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The Princess Review: Diana Spencer’s Life Examined Once Again

Collider logo Collider 8/15/2022 Chase Hutchinson
© Provided by Collider

The Princess is not the first film to be made about Princess Diana Spencer, nor is it likely to be the last. Before and after her tragic death, she has been the focus of a long list of biopics that have all largely been forgotten. Just last year, there was the evocative Pablo Larraín film Spencer, which emerged as one of the more compassionate yet no less painful portraits of her life to date. One almost wishes it could have ended there and that the memory of the woman could be left to rest for at least a little while. Alas, there always seems to be a perpetual hunger for more and more about her short time on this Earth even as she has less and less to give. With every new revisiting of her life, one wonders what is actually left to explore.

That is where director Ed Perkins places us in The Princess, a documentary built around archival footage of almost every significant moment in Diana’s life. It is observational to a fault, proving itself to be less of a portrait of the woman herself than the iconic status she once held. The fact that the title of the documentary itself doesn’t actually refer to her by name ends up being rather revealing. We see her nearly entirely through the eyes of the frequently vulturous public and media who consumed everything they could of her, reducing her to an object of constant speculation as opposed to a person entitled to her privacy. It all is less a work of vibrant documentary filmmaking and more one of cold synthesization. It consists entirely of interviews, press conferences, paparazzi videos, as well as wedding, divorce, and funeral coverage. If you could take all the tapes of every moment of footage out there from Diana’s life and put it into a blender, this is the middling mush it would spit out.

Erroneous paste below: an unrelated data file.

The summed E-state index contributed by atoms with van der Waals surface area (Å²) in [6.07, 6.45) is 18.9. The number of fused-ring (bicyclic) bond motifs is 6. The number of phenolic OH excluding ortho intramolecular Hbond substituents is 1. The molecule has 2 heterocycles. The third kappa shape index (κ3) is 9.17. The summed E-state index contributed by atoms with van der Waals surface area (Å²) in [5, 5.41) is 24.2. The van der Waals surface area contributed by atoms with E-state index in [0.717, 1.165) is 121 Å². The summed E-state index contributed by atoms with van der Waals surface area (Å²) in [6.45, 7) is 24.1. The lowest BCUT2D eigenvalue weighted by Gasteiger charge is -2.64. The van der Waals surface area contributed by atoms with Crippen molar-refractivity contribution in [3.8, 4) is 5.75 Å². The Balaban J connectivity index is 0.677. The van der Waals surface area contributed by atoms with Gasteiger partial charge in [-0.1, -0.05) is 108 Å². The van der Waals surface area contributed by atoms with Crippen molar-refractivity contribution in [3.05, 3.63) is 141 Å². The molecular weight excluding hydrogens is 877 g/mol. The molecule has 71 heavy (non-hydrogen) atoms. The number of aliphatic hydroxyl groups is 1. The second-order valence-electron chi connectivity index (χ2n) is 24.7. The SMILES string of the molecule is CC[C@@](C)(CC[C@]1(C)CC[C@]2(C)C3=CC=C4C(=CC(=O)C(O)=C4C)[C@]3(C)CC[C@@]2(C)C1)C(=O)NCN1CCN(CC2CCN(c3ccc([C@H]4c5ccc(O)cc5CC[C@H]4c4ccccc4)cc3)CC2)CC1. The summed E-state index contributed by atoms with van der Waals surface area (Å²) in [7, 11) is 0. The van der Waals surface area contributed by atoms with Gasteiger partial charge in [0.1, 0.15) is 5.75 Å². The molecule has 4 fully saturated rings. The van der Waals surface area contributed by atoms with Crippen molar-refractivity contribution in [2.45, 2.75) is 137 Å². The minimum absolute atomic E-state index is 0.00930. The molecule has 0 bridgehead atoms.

There are some elements that approach being more cutting in their construction by putting key points in time in conversation with each other. Indeed, the many sequences where we hear people say horrible things about Diana are clearly being put under a critical lens even without any other perspectives to chime in. It plays out like the very beginning stages of a qualitative analysis of the political, social, and cultural world that she moved through. Unfortunately, this all ends up resembling more of an assembly cut than a completed work. It is as though you were editing the first draft of a video essay and forgot to complete the job. The entire experience may seem comprehensive in the sense that there is a lot of footage being shown and details put on display. However, this remains substantively superficial in how little we glean from it all that hasn’t already been well-established. It plays out like a summary without any greater reflections or revelations. Rather than being an illuminating historical document that provides a deeper dive into the moment in time, it feels like the type of film you would watch to cram for an exam at the last minute to get all the broad strokes of the era.

RELATED: 'The Princess' Documentary to Include Footage From Diana's Controversial 1995 Interview